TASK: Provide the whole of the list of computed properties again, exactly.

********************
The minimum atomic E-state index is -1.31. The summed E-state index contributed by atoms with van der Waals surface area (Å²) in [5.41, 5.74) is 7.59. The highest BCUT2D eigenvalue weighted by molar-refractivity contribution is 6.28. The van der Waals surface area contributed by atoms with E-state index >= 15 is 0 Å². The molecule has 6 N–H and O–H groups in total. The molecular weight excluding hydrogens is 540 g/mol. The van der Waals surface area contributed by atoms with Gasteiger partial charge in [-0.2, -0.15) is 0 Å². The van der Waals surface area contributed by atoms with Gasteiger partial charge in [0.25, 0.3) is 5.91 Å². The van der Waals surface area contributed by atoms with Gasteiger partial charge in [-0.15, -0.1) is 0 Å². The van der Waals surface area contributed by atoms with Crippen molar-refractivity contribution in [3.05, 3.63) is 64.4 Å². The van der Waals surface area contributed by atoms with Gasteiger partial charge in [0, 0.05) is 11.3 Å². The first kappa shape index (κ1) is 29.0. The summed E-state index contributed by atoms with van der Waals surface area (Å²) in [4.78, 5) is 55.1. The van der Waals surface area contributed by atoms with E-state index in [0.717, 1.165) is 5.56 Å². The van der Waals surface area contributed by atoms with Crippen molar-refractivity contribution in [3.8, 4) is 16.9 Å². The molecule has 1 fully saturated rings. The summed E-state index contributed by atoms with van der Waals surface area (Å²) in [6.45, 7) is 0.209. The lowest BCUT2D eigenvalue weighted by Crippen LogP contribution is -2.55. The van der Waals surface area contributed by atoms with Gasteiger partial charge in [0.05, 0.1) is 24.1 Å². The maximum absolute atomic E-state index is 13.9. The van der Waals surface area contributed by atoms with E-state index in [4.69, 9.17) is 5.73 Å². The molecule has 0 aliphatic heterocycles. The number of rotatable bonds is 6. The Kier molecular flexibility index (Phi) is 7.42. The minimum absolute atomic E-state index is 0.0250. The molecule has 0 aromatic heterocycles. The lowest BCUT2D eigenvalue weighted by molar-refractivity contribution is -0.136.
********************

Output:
The minimum atomic E-state index is -1.31. The summed E-state index contributed by atoms with van der Waals surface area (Å²) in [5.41, 5.74) is 7.59. The highest BCUT2D eigenvalue weighted by molar-refractivity contribution is 6.28. The van der Waals surface area contributed by atoms with E-state index >= 15 is 0 Å². The molecule has 6 N–H and O–H groups in total. The molecular weight excluding hydrogens is 540 g/mol. The van der Waals surface area contributed by atoms with Gasteiger partial charge in [-0.2, -0.15) is 0 Å². The van der Waals surface area contributed by atoms with Gasteiger partial charge in [0.25, 0.3) is 5.91 Å². The van der Waals surface area contributed by atoms with Gasteiger partial charge in [-0.15, -0.1) is 0 Å². The van der Waals surface area contributed by atoms with Crippen molar-refractivity contribution in [3.05, 3.63) is 64.4 Å². The van der Waals surface area contributed by atoms with Gasteiger partial charge in [0, 0.05) is 11.3 Å². The first kappa shape index (κ1) is 29.0. The summed E-state index contributed by atoms with van der Waals surface area (Å²) in [4.78, 5) is 55.1. The van der Waals surface area contributed by atoms with E-state index in [0.717, 1.165) is 5.56 Å². The van der Waals surface area contributed by atoms with Crippen molar-refractivity contribution in [3.8, 4) is 16.9 Å². The molecule has 1 fully saturated rings. The summed E-state index contributed by atoms with van der Waals surface area (Å²) in [6.45, 7) is 0.209. The lowest BCUT2D eigenvalue weighted by Crippen LogP contribution is -2.55. The van der Waals surface area contributed by atoms with Gasteiger partial charge in [0.05, 0.1) is 24.1 Å². The maximum absolute atomic E-state index is 13.9. The van der Waals surface area contributed by atoms with E-state index in [4.69, 9.17) is 5.73 Å². The molecule has 0 aliphatic heterocycles. The number of rotatable bonds is 6. The Kier molecular flexibility index (Phi) is 7.42. The minimum absolute atomic E-state index is 0.0250. The molecule has 0 aromatic heterocycles. The lowest BCUT2D eigenvalue weighted by molar-refractivity contribution is -0.136.